The U.S. pharmaceutical industry has announced a revised code of conduct for its dealings with health providers, reports today’s Wall Street Journal ($). While the voluntary code will ban giving pens, mugs and other small gifts to doctors, it won’t curb some of the more controversial and lucrative financial connections between doctors and drug companies.
The New York Times reports:
But the code provides no definite limits on the millions of dollars spent on speaking and consulting arrangements that drug makers have forged with tens of thousands of doctors. Nor does it ban the routine provision of office breakfasts and lunches, or the occasional invitation to educational dinners at fancy restaurants.
The move by the Pharmaceutical Research and Manufacturers of America, the industry’s trade group, comes amid increased scrutiny of the dealings between doctors and the pharmaceutical industry.
Sen. Chuck Grassley (R-IA) is sponsoring legislation that would require researchers to disclose fully any financial connections to drug companies. But one of the more striking examples he cited as illustrating the need for such legislation is in dispute.
Two weeks ago, Grassley asserted in a letter in the Congressional Record that a prominent Stanford University psychiatrist, Alan Schatzberg, did not fully reveal his financial interest in a company that manufactures one of the drugs he is investigating. Grassley contended that Schatzberg, in a disclosure statement to Stanford, said he held shares worth "over $100,000" in Corcept Pharmaceuticals, which produces an anti-psychotic drug called mifepristone.
Public filings with the Securities and Exchange Commission show that Schatzberg held more than 2 million shares of the stock with a value, as of June 12, of over $6 million. Schatzberg is the principal investigator of a National Institute of Health-sponsored study of mifepristone.
Stanford shot back with a letter that questions the factual basis of Grassleyâs assertions. The university said that after Schatzberg filed his form, further questions were raised and the researcher disclosed in writing to Stanford officials the "actual value" of his Corcept stock. "Based on our extensive investigation to date, we believe that Dr. Alan Schatzberg, a member of the medical school faculty, has fully complied with the Universityâs rigorous conflict of interest policy," says a statement issued by the university. A spokesman for Grassley could not be reached late Thursday.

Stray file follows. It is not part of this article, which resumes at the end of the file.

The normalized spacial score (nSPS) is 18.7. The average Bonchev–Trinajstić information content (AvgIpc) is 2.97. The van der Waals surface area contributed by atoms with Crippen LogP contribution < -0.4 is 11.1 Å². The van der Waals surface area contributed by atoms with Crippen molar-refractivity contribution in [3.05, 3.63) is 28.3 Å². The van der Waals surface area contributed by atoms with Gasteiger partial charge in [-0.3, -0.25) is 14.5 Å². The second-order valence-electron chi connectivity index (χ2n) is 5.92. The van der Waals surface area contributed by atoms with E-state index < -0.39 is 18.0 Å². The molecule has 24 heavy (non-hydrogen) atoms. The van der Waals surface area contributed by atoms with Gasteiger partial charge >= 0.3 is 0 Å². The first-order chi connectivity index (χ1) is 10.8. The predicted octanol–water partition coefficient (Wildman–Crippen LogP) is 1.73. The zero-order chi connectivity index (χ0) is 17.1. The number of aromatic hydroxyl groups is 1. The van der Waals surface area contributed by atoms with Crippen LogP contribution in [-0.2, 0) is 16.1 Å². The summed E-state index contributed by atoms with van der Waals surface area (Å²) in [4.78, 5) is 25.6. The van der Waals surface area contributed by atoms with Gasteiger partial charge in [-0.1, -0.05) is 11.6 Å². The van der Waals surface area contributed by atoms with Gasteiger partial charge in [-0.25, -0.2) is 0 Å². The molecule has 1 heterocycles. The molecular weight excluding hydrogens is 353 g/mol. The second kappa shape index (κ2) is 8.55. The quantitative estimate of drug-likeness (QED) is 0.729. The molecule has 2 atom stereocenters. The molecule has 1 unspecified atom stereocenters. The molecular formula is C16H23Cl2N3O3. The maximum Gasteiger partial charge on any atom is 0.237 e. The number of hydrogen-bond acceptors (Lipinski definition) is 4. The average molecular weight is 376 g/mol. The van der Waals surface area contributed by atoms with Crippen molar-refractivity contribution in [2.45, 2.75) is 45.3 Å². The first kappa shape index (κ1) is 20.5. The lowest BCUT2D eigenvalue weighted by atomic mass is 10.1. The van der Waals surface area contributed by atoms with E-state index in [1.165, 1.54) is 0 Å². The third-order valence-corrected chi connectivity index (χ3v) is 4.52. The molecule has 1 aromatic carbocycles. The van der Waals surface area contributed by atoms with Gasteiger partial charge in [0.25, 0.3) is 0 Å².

This isn't the first time Grassley has examined impropriety in financial dealings between researchers and the pharmaceutical industry. Last month he revealed that top child psychiatrists at Harvard University received millions in consultation fees from drug makers and didnât disclose such dealings. Previously he reported that a University of Cincinnati psychiatrist received more than $100,000 from Astra Zeneca while studying an anti-psychotic medication manufactured by the firm.
Currently, the National Institute of Health requires researchers to disclose to their universities any “significant financial interest” that may affect the objectivity of their research studies. But the responsibility of evaluating such conflicts rests primarily with those institutions — not the NIH.
The NIH defines significant financial interest as a $10,000 payment or a 5 percent stake in an entity.
The institutions, which do much of their policing internally, must file the financial disclosures with the NIH and certify that their policies are consistent with NIH guidelines. But it is unclear if the NIH follows up on the disclosures. A January 2008 Department of Health and Human Services report found that the NIH could not provide an accurate count of financial disclosures between 2004 and 2006. The report also found that the financial disclosures often do not explicitly identify the actual conflict.